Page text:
re: Is “Defensive Programming” actually healthy? VIEW POST

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re: I’m not sure I see how a dictionary would solve this. Could you provide a code example so I could see and understand?
 

Sure, I'm using Python generally but this could apply to any lang:

def respond_to_traffic_signal(signal):
    signals_meanings = {
        'green': 'go', 
        'red': 'stop', 
        'yellow': 'pause'
    }

    return signals_meanings[signal]

try:
    print(respond_to_traffic_signal('green'))
except KeyError:
    print('not found')

As a general rule of thumb, whenever I see many if's, I just think directly: "Can I use a dictionary here instead?"

The problem with that dictionary solution is that it relies on throwing an error at runtime. There’s no information provided to the compiler to catch it sooner. Which means that you’ll only find out if you forgot a case (or a key the dictionary) if you write a unit test that tests for exhaustiveness. But rather than write a unit tests, wouldn’t it be better to find out at compilation that a mistake was made?

So I would recommend that you give the article another read and then try out the samples I provided in the article in a REPL. It’s probably not apparent the advantages without seeing how quickly the error pops up in a TypeScript playground. You’ll find that they allow you to discover bugs much faster (since you don’t have to run the code).

Ah, now I get your point...

You're trying to get things checked at compile time, but I'm not sure if the compiler is really suited to check the app logic (the compilers' job is to check syntax and such).

wouldn’t it be better to find out at compilation that a mistake was made?

Not really, I trust my tests more than the compiler, cuz the app logic might break one day (one way or another), and the beauty of tests is to get that logic checked everytime you go into the building stage.

@Yaser

the compilers' job is to check syntax and such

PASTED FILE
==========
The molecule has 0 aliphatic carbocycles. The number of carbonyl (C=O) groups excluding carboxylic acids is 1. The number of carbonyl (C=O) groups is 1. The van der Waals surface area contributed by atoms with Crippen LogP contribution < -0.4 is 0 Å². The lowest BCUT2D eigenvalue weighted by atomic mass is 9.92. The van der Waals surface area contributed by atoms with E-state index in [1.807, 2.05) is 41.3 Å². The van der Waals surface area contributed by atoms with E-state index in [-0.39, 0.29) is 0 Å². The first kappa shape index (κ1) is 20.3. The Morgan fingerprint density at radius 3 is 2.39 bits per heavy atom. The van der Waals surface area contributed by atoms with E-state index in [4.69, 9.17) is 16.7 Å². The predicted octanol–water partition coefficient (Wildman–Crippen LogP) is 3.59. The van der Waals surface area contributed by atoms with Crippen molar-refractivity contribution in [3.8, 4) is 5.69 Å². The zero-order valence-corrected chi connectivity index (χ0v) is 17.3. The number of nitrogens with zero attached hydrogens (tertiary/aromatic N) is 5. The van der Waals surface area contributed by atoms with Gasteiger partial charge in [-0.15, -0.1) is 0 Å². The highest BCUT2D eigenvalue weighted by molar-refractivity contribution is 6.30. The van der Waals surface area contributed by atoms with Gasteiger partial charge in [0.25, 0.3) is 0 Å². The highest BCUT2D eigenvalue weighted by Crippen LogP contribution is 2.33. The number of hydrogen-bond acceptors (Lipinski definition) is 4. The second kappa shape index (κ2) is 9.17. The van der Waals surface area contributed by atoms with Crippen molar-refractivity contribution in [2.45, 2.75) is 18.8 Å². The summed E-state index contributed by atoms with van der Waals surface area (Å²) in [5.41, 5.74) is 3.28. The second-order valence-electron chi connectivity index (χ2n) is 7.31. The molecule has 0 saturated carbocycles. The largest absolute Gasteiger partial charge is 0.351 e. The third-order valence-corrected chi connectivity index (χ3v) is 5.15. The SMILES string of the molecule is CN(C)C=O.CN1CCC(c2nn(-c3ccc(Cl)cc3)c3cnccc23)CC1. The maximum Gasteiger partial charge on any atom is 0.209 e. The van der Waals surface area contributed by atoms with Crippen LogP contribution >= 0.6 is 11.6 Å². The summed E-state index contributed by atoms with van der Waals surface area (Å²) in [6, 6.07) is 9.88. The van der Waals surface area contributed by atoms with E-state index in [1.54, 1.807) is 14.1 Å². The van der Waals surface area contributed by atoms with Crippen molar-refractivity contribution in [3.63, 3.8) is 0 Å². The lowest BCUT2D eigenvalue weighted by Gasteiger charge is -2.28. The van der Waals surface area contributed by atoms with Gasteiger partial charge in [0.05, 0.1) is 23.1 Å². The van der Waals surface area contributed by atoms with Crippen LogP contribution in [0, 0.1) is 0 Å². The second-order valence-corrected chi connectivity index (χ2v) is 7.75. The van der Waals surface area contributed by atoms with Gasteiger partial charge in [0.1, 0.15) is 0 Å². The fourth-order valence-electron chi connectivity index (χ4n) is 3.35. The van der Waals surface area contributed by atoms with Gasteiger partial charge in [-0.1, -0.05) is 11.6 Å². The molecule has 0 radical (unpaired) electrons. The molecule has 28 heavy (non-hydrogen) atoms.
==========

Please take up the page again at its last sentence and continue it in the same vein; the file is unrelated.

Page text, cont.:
I completely disagree here, ideally the compiler would check all your app logic too, the more you can get checked by the compiler, the less tests you need to maintain. Languages like Haskell are popular just because the compiler can help you a lot.

I trust my tests more than the compiler

Tests can never show the absence of bugs, only the presence. Having a type system cut the possible inputs down to (in this case) a finite amount of values is far more valuable than testing the 4 values you mention in your unit tests.

@Cubicle

The problem with that dictionary solution is that it relies on throwing an error at runtime

Not with TypeScript, the following code will throw a compiler error if you change the TrafficLight type, without adding something to the object:

type TrafficLight = "red" | "yellow" | "green";
type TrafficAction = "stop" | "go" | "pause";

type TrafficResponse = {
    [k in TrafficLight]: TrafficAction;
};

function respondToTrafficSignal(signal: TrafficLight): TrafficAction {
    const mapping: TrafficResponse = {
        red: "stop",
        yellow: "pause",
        green: "go"
    };
    return mapping[signal];
}

Great work Yan. Yes, your type would require each key to be present. It’s another thing I love about TypeScript. There are so many ways to express concepts. :)

I agree with you in this TypeScript scenario.

But, as for Python (or any similar lang), I'm not sure this would be the case since this even goes against the Python moto: "let the exceptions fly and catch them later".

So, defensive programming model might be different from a lang to another.

Interesting. I tried to find an article about Python and “letting the exceptions fly” but I couldn’t find anything.

One should always choose the best tool for the job. Sometimes that might be throwing/catching an error, and other times it might mean preventing it with the type system. Why limit yourself to one tool?

“When all you have is a hammer, every problem starts to look like a nail.”

I think the last time I heard it about was in a video or so, but the correct idiom is "Easier to ask for forgiveness than permission"

This video explains it in a nice way: youtube.com/watch?v=x3v9zMX1s4s
And this article summarizes things: devblogs.microsoft.com/python/idio...

Sometimes that might be throwing/catching an error, and other times it might mean preventing it with the type system

I can totally relate after I saw how TypeScript goes (I never used it before, just the old normal JS).

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